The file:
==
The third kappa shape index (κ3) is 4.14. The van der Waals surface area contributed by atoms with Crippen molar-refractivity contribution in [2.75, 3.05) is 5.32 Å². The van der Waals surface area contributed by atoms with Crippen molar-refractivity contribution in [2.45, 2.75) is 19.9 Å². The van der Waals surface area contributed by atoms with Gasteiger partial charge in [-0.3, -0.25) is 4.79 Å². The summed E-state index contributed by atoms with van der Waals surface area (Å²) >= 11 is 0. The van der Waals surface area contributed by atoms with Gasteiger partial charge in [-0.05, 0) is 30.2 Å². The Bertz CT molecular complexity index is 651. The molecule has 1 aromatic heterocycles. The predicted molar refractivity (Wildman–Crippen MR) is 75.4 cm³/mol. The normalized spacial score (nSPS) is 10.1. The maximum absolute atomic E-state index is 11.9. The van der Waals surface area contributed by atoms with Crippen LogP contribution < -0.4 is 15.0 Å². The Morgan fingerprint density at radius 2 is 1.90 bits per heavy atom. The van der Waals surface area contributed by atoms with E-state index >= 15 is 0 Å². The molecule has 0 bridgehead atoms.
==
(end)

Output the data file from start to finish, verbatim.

The third kappa shape index (κ3) is 4.14. The van der Waals surface area contributed by atoms with Crippen molar-refractivity contribution in [2.75, 3.05) is 5.32 Å². The van der Waals surface area contributed by atoms with Crippen molar-refractivity contribution in [2.45, 2.75) is 19.9 Å². The van der Waals surface area contributed by atoms with Gasteiger partial charge in [-0.3, -0.25) is 4.79 Å². The summed E-state index contributed by atoms with van der Waals surface area (Å²) >= 11 is 0. The van der Waals surface area contributed by atoms with Gasteiger partial charge in [-0.05, 0) is 30.2 Å². The Bertz CT molecular complexity index is 651. The molecule has 1 aromatic heterocycles. The predicted molar refractivity (Wildman–Crippen MR) is 75.4 cm³/mol. The normalized spacial score (nSPS) is 10.1. The maximum absolute atomic E-state index is 11.9. The van der Waals surface area contributed by atoms with Crippen LogP contribution < -0.4 is 15.0 Å². The Morgan fingerprint density at radius 2 is 1.90 bits per heavy atom. The van der Waals surface area contributed by atoms with E-state index >= 15 is 0 Å². The molecule has 0 bridgehead atoms.